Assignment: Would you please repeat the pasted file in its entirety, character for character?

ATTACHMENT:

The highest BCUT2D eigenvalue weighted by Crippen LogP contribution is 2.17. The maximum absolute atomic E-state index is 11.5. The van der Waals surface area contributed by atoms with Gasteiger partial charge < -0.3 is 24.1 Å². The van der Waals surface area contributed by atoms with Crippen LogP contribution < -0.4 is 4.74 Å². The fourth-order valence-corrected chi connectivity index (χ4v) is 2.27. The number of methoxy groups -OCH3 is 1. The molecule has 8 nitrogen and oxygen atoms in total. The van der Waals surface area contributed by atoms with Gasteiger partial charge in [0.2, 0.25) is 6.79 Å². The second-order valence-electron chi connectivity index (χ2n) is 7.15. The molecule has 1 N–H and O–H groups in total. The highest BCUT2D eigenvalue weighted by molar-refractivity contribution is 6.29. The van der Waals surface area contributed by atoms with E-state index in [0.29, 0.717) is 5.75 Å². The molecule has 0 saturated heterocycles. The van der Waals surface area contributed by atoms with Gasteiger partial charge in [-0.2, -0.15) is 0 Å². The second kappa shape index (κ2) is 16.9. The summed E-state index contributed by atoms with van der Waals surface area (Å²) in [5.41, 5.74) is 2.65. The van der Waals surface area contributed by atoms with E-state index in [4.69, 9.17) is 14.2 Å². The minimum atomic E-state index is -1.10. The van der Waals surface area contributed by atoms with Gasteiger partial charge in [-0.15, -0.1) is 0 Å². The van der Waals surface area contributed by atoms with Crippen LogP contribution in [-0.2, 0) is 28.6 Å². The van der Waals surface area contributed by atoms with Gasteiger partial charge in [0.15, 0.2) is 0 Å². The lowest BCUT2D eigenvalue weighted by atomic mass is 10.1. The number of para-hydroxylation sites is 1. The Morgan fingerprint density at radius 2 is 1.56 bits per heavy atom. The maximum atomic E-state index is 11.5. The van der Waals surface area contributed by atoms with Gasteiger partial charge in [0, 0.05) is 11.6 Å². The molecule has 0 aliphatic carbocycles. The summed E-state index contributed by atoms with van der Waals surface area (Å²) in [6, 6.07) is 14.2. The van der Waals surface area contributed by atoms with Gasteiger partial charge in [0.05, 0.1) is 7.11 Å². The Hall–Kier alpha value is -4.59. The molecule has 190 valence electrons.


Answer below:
The highest BCUT2D eigenvalue weighted by Crippen LogP contribution is 2.17. The maximum absolute atomic E-state index is 11.5. The van der Waals surface area contributed by atoms with Gasteiger partial charge < -0.3 is 24.1 Å². The van der Waals surface area contributed by atoms with Crippen LogP contribution < -0.4 is 4.74 Å². The fourth-order valence-corrected chi connectivity index (χ4v) is 2.27. The number of methoxy groups -OCH3 is 1. The molecule has 8 nitrogen and oxygen atoms in total. The van der Waals surface area contributed by atoms with Gasteiger partial charge in [0.2, 0.25) is 6.79 Å². The second-order valence-electron chi connectivity index (χ2n) is 7.15. The molecule has 1 N–H and O–H groups in total. The highest BCUT2D eigenvalue weighted by molar-refractivity contribution is 6.29. The van der Waals surface area contributed by atoms with E-state index in [0.29, 0.717) is 5.75 Å². The molecule has 0 saturated heterocycles. The van der Waals surface area contributed by atoms with Gasteiger partial charge in [-0.2, -0.15) is 0 Å². The second kappa shape index (κ2) is 16.9. The summed E-state index contributed by atoms with van der Waals surface area (Å²) in [5.41, 5.74) is 2.65. The van der Waals surface area contributed by atoms with E-state index in [4.69, 9.17) is 14.2 Å². The minimum atomic E-state index is -1.10. The van der Waals surface area contributed by atoms with Gasteiger partial charge in [-0.15, -0.1) is 0 Å². The van der Waals surface area contributed by atoms with Crippen LogP contribution in [-0.2, 0) is 28.6 Å². The van der Waals surface area contributed by atoms with Gasteiger partial charge in [0.15, 0.2) is 0 Å². The lowest BCUT2D eigenvalue weighted by atomic mass is 10.1. The number of para-hydroxylation sites is 1. The Morgan fingerprint density at radius 2 is 1.56 bits per heavy atom. The maximum atomic E-state index is 11.5. The van der Waals surface area contributed by atoms with Gasteiger partial charge in [0, 0.05) is 11.6 Å². The molecule has 0 aliphatic carbocycles. The summed E-state index contributed by atoms with van der Waals surface area (Å²) in [6, 6.07) is 14.2. The van der Waals surface area contributed by atoms with Gasteiger partial charge in [0.05, 0.1) is 7.11 Å². The Hall–Kier alpha value is -4.59. The molecule has 190 valence electrons.